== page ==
The current in the rod is produced because of the interaction between the charges in the rod (all being made to move to the right) and the external magnetic field which has the effect of applying forces on the charges in the rod resulting in the mobile charge carriers moving along the rod (and around the rest of the complete circuit).
The forces on the charges in the rod are at right angles to the direction of motion of the rod and the direction of the external magnetic field.
This is the force on the charges in the rod (the magnetic force) which is at right angle to the direction of motion of the rod so in terms of that motion, the magnetic force does no work.

If the rod had no mobile charge carriers, ie was an insulator, then the steady state condition would be that the rod would have no force acting on it as there is no current passing though it, and the rod would move with a constant speed.

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  • $\begingroup$ and why doesn't the Magnetic field strength change ? $\endgroup$
    – Ankit
    Dec 6, 2021 at 10:11
  • $\begingroup$ The magnetic field does not change because it is produced outside the system being considered, ie from a horseshoe permanent magnet. $\endgroup$
    – Farcher
    Dec 6, 2021 at 10:35
  • $\begingroup$ So why the $-1$ downgrade? $\endgroup$
    – Farcher
    Dec 8, 2021 at 18:22
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Οf course the magnetic field is doing work in your example and applying the magnetic Lorentz force on your moving target charges (force applied only to the segments in your drawing which are perpendicular to the magnetic field vectors).

(Notice, because the moving part of your conductive loop frame is elevated in relation from the rest of the frame as shown in your figure, your total frame is asymmetric and expect also a net torque to be applied to your frame).

This is a common misconception and wrong generalization about magnetic fields never doing any work, thus applying a force aligned to the motion direction and is true only for isolated charges (i.e. an electron inside a magnetic field, monopole electric field).

Because the magnetic force is always perpendicular to the motion of isolated charges, a static magnetic field cannot do work on an isolated charge. However, it can do work indirectly, via the electric potential dipole field generated in a conductor by a changing magnetic field. Magnetic field WP

In your case shown in your provided circuit diagram, the rod moving to the right and cutting the magnetic flux lines will change the magnetic flux in the area of the loop, thus a changing magnetic field inside the loop that will induce an electric field. The resulting vector field for the moving rod inside the magnetic field is shown below (right hand rule applied with the direction of the induced current in the conductor $I$ assumed to point upwards):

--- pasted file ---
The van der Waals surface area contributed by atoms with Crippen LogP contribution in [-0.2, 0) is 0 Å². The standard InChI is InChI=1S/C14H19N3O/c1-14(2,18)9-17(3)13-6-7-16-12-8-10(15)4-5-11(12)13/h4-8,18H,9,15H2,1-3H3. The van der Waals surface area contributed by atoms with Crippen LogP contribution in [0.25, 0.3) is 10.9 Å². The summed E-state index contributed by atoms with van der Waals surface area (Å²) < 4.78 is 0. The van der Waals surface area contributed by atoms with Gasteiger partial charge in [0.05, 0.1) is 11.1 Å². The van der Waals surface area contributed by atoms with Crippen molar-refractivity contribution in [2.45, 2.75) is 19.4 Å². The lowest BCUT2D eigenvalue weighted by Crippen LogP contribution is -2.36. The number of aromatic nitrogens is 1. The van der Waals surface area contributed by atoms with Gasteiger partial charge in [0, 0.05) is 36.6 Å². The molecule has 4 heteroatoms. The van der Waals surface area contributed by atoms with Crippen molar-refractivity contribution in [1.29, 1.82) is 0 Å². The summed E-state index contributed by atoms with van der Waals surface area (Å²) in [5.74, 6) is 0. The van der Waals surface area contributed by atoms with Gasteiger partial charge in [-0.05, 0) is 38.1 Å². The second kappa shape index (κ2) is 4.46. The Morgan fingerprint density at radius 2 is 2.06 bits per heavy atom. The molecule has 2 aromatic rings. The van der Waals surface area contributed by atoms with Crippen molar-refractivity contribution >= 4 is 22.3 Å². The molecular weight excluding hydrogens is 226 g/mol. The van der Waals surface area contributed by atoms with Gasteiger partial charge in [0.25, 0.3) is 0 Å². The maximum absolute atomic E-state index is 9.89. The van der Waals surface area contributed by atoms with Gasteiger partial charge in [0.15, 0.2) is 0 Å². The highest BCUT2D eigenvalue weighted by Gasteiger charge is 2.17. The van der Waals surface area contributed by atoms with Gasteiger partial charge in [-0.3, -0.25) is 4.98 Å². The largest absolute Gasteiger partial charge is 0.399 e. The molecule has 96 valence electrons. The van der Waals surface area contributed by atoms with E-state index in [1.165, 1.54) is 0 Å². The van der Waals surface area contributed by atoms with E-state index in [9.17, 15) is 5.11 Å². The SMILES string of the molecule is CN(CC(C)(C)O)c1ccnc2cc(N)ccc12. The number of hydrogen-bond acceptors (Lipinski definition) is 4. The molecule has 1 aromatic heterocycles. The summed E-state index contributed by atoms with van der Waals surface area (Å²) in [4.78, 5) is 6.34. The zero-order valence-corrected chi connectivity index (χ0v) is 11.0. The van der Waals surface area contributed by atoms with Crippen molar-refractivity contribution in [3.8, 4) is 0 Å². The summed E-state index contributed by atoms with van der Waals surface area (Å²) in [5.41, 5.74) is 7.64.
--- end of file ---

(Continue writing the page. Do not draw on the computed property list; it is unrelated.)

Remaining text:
Vectors on the moving rod

As shown above, the changing magnetic field is generated by initial mechanical force on the rod which starts to move to the right and cuts the magnetic flux of the static B field and increases the conductor (circuit) loop area. Thus a changing magnetic field inside the conductive loop, field B, that induces a current $I$, in the circuit thus the Lorentz force $F_\text{mag}$ is applied on the moving rod segment antiparallel to its velocity $V_\text{rod}$. Therefore, $F_\text{mag}$ is not vertical to $V_\text{rod}$ but antiparallel and the magnetic field via Faraday's induction is actually doing work here in this experiment. $F_\text{mag}$ is slowing down the velocity of the rod $V_\text{rod}$ to the right.

The electrons drift velocity inside the conductor rod is a few mm per hour so, $V_\text{current}$ therefore inside a conductor is practically zero and must be neglected $V_\text{rod}\gg V_\text{current}$. Drift velocity

So yes indirectly magnetic fields can do work on electric dipole field charges like that inside an electric current circuit but not on electric monopole field charges like that of an isolated electron.

For a more intuitive explanation about this conditional misconception "that "magnetic fields don't do work" cliche, please watch this 5 minutes video:

https://www.youtube.com/watch?v=1bXjB0zrjp0

There is a big difference of a free charge and a charge inside a conductor which can not move anywhere in space but is restricted inside the boundaries of the wire therefore has less-degrees of freedom in its movement.